In use, the sleeping blanket 10 may be placed on the floor with the covering portions 14, 16 extending laterally outwardly. A child may then lie on the body portion 12 which is formed of a sufficient length and width to form a cushion for both the torso and legs of the child. The child 35 lying on the body portion 12 may then lay his or her head on the pillow portion 18 and the covering portion 14 may then be folded over the child, folding the upper edge of the covering portion 14 downwardly in order to avoid covering the child's face. Subsequently, the other covering portion 26 may be folded over the child 35 while also folding the upper edge of the covering portion 16 downwardly as seen in FIG. 4.
With the child thus enclosed in the sleeping blanket, the child can imagine that he or she is being surrounded and cuddles by the butterfly within its wings. Also, when the child is in this position and imagines that the butterfly is holding him or her, the child will be less likely to want to squirm away from this secure position.
FIGS. 5-11 disclose additional embodiments contemplated within the scope of the present invention in which elements corresponding to elements labeled in FIG. 1 are labeled with similar reference numerals. FIGS. 5-7 disclose additional flying animals including a bat in FIG. 5, a bird in FIG. 6, and a bee in FIG. 7.
As in the embodiment shown in FIG. 1, the covering portions 14 and 16 of FIGS. 5-7 are cut out to resemble the outline of the wings of the particular animal being represented and the body portion 12 is filled with batting to form a cushion for the child to lie on, while the head is stuffed with additional batting to form the pillow portion 18.
In the embodiments shown in FIGS. 8-10, the blanket is cut out in the shape of a member of the animal kingdom having ears in which the ears define the covering portions 14 and 16. Thus, in FIG. 8, an elephant is shown, a rabbit is shown in FIG. 9 and a dog is shown in FIG. 10. In each of these embodiments the ears defining the covering portions 14, 16 have a longitudinal dimension extending substantially the entire length of the body of the animal. Also, it should be noted that where the animal has an elongated nose, the additional batting or padding for the pillow portion 18 may be provided at the upper half of the animal's head such as is defined by the area above the dotted line 50 in FIGS. 8 and 10.
Finally, where the material of the sleeping blanket is cut or configured so as to define a member of the plant kingdom, as depicted in FIG. 11, the covering portions 14, 16 may be shaped in the form of outwardly extending petals, the body portion 12 may be representative of the stem of the plant and the pillow portion 18 may be in the shape of a flower or other portion of the plant containing the reproductive organs or structure of the plant.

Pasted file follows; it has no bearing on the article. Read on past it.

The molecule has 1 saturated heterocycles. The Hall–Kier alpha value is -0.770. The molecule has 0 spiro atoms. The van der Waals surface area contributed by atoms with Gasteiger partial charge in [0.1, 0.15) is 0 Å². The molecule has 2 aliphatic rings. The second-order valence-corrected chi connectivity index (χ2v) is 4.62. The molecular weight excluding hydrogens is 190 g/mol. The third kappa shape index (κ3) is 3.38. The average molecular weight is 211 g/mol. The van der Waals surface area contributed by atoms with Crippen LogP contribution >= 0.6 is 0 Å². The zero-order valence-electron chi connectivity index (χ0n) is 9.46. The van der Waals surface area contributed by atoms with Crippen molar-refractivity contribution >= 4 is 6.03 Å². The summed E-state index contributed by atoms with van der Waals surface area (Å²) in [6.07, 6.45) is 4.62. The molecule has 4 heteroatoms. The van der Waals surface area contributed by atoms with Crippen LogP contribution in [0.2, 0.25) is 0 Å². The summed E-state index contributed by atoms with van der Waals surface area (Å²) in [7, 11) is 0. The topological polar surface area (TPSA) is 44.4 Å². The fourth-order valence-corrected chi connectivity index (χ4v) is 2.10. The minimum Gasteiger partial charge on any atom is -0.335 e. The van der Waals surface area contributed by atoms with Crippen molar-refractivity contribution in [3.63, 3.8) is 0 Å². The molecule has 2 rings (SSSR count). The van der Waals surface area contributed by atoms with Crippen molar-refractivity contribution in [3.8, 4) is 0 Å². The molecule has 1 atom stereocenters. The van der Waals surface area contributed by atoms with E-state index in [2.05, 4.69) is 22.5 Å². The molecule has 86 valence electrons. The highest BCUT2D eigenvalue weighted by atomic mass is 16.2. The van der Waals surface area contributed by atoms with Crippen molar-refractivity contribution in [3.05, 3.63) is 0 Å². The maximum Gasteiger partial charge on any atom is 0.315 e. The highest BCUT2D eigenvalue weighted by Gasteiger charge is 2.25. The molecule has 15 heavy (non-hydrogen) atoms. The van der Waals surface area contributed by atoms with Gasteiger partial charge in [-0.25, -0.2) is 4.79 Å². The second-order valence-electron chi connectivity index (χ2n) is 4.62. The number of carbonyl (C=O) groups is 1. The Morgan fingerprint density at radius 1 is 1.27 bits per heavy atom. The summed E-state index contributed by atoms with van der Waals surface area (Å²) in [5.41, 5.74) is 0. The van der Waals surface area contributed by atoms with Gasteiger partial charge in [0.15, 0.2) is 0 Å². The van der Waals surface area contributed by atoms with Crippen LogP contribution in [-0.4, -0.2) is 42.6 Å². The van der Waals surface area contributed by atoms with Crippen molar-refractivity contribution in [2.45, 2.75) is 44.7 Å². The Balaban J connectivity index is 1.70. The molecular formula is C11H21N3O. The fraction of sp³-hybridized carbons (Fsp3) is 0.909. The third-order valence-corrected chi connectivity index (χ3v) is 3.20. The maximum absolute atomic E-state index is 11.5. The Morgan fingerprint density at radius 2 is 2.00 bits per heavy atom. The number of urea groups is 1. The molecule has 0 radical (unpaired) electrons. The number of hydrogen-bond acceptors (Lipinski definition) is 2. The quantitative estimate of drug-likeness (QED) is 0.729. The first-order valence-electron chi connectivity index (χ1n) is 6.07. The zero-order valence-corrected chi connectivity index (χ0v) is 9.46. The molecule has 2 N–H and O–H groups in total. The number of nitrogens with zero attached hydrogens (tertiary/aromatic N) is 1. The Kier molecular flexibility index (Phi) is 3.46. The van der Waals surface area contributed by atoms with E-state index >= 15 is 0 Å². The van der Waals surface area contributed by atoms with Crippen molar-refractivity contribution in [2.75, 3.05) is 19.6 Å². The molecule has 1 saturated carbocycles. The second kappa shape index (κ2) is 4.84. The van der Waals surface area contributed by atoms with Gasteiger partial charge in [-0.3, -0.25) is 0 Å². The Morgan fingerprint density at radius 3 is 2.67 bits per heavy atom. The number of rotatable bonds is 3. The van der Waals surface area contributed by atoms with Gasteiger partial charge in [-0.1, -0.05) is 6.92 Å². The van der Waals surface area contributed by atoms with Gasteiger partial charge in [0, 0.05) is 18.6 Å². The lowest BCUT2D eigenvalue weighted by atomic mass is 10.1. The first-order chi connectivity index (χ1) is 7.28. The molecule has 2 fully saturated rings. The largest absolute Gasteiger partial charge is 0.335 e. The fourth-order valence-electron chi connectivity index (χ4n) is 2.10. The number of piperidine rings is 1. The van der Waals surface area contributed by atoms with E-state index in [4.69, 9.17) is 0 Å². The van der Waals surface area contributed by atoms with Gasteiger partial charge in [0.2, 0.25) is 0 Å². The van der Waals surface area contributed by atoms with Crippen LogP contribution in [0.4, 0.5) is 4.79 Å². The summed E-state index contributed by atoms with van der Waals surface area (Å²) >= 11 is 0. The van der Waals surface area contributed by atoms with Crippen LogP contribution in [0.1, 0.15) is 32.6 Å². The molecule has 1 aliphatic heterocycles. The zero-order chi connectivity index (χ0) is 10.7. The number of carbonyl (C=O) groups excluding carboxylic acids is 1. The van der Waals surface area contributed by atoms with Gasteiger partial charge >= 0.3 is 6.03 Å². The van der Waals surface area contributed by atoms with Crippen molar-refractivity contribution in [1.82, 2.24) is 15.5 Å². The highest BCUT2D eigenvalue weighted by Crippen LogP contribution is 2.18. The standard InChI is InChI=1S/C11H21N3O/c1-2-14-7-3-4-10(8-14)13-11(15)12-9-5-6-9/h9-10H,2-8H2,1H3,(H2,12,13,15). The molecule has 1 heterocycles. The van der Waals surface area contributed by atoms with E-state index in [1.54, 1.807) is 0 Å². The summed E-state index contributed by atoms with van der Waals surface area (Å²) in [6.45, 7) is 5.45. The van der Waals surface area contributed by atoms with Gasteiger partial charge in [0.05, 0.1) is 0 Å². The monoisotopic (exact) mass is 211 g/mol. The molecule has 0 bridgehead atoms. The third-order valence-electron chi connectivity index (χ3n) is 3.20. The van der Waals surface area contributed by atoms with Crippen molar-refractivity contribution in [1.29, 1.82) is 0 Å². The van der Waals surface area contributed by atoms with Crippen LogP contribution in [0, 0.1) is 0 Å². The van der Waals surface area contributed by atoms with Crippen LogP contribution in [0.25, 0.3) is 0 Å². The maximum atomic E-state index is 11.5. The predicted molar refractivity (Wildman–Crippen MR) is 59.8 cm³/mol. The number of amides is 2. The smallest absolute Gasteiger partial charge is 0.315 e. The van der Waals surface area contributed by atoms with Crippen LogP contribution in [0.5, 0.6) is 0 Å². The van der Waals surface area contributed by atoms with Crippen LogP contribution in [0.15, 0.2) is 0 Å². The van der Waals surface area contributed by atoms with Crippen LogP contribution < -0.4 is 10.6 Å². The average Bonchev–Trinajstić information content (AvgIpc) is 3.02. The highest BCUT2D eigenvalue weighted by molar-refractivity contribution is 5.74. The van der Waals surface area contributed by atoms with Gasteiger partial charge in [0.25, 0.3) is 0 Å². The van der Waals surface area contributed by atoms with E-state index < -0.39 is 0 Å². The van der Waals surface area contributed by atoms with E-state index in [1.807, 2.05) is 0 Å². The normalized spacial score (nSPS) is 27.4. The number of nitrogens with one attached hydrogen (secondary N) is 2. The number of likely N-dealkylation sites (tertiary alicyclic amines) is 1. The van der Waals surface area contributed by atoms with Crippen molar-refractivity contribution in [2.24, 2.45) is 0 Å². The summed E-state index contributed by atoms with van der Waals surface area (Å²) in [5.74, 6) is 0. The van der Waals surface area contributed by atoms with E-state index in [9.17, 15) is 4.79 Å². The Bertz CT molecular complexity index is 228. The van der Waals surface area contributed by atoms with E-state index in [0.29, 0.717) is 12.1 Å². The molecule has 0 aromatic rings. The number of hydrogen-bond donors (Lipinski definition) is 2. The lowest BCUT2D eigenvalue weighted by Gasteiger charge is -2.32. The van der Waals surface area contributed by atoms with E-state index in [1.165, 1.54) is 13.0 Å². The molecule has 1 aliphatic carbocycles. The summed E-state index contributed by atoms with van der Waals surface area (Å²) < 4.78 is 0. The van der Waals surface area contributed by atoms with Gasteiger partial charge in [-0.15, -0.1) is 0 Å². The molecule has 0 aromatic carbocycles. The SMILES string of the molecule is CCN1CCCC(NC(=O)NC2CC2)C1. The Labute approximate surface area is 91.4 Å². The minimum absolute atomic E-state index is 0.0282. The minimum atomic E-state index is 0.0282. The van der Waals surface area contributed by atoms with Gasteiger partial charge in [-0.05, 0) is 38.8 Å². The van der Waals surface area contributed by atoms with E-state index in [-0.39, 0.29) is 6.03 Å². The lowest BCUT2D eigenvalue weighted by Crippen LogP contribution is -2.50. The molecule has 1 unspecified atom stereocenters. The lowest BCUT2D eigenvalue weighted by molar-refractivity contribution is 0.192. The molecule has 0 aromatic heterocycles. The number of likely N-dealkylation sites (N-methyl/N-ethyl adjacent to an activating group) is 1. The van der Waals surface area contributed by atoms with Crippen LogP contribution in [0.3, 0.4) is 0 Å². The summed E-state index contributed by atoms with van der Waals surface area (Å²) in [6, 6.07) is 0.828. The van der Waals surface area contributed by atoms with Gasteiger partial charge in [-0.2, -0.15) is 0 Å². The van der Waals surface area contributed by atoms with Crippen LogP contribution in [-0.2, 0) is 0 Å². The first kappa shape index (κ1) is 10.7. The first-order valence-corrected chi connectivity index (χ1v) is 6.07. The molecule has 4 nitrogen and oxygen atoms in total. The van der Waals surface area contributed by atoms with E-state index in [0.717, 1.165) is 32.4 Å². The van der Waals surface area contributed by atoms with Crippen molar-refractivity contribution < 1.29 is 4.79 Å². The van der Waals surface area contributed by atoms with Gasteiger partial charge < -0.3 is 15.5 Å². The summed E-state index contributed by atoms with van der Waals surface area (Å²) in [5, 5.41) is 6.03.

From the above description of the embodiments for the present invention, it should be apparent that the present invention provides a sleeping blanket which is configured or cut out in the shape of a member of the animal or plant kingdom. The central portion or body of the member of the plant or animal kingdom is represented by an elongated mat or cushion for a child to lie on, and laterally extending appendages of such represented member are cut out from material in an appropriate shape to define a covering portion whereby a child may be covered while lying on the central body portion.
By providing covering portions configured or cut out to represent the appendages of the desired member of the animal or plant kingdom, the child is given the impression of being enveloped within the appendages to give the child a secure feeling while taking a nap. Thus, the child is induced to remain lying down rather than engaging in movements which would prevent the child from falling asleep.
While the forms of apparatus herein described constitute preferred embodiments of the invention, it is to be understood that the invention is not limited to these precise forms of apparatus, and that changes may be made therein without departing from the scope of the invention which is defined in the appended claims.
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|U.S. Classification||5/482, D06/600, 5/420, 5/419, 5/413.00R, D06/598|
|International Classification||A47G9/02, A47G9/08|
|Cooperative Classification||A47G9/083, A47G9/0207|
|European Classification||A47G9/08, A47G9/02A|
|Sep 8, 1995||FPAY||Fee payment|
Year of fee payment: 4
|Oct 5, 1999||REMI||Maintenance fee reminder mailed|
|Mar 12, 2000||LAPS||Lapse for failure to pay maintenance fees|
|May 23, 2000||FP||Expired due to failure to pay maintenance fee|
Effective date: 20000310